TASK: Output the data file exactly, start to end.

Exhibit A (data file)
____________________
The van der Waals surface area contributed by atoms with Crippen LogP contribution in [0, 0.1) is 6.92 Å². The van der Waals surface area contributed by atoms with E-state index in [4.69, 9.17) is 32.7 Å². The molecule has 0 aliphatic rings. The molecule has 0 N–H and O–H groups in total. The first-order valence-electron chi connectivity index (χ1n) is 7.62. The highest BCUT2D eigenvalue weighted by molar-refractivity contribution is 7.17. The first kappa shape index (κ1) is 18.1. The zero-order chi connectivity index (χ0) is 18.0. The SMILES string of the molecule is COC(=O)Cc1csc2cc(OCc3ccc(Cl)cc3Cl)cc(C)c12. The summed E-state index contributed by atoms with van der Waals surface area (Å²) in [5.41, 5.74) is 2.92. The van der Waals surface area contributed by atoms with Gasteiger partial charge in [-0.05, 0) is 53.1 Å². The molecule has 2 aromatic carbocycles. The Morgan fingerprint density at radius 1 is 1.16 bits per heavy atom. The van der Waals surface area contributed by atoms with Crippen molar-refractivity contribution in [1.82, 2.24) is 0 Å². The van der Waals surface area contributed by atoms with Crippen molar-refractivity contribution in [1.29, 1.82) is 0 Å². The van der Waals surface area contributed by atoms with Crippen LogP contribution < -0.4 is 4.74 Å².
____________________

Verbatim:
The van der Waals surface area contributed by atoms with Crippen LogP contribution in [0, 0.1) is 6.92 Å². The van der Waals surface area contributed by atoms with E-state index in [4.69, 9.17) is 32.7 Å². The molecule has 0 aliphatic rings. The molecule has 0 N–H and O–H groups in total. The first-order valence-electron chi connectivity index (χ1n) is 7.62. The highest BCUT2D eigenvalue weighted by molar-refractivity contribution is 7.17. The first kappa shape index (κ1) is 18.1. The zero-order chi connectivity index (χ0) is 18.0. The SMILES string of the molecule is COC(=O)Cc1csc2cc(OCc3ccc(Cl)cc3Cl)cc(C)c12. The summed E-state index contributed by atoms with van der Waals surface area (Å²) in [5.41, 5.74) is 2.92. The van der Waals surface area contributed by atoms with Gasteiger partial charge in [-0.05, 0) is 53.1 Å². The molecule has 2 aromatic carbocycles. The Morgan fingerprint density at radius 1 is 1.16 bits per heavy atom. The van der Waals surface area contributed by atoms with Crippen molar-refractivity contribution in [1.82, 2.24) is 0 Å². The van der Waals surface area contributed by atoms with Crippen molar-refractivity contribution in [1.29, 1.82) is 0 Å². The van der Waals surface area contributed by atoms with Crippen LogP contribution < -0.4 is 4.74 Å².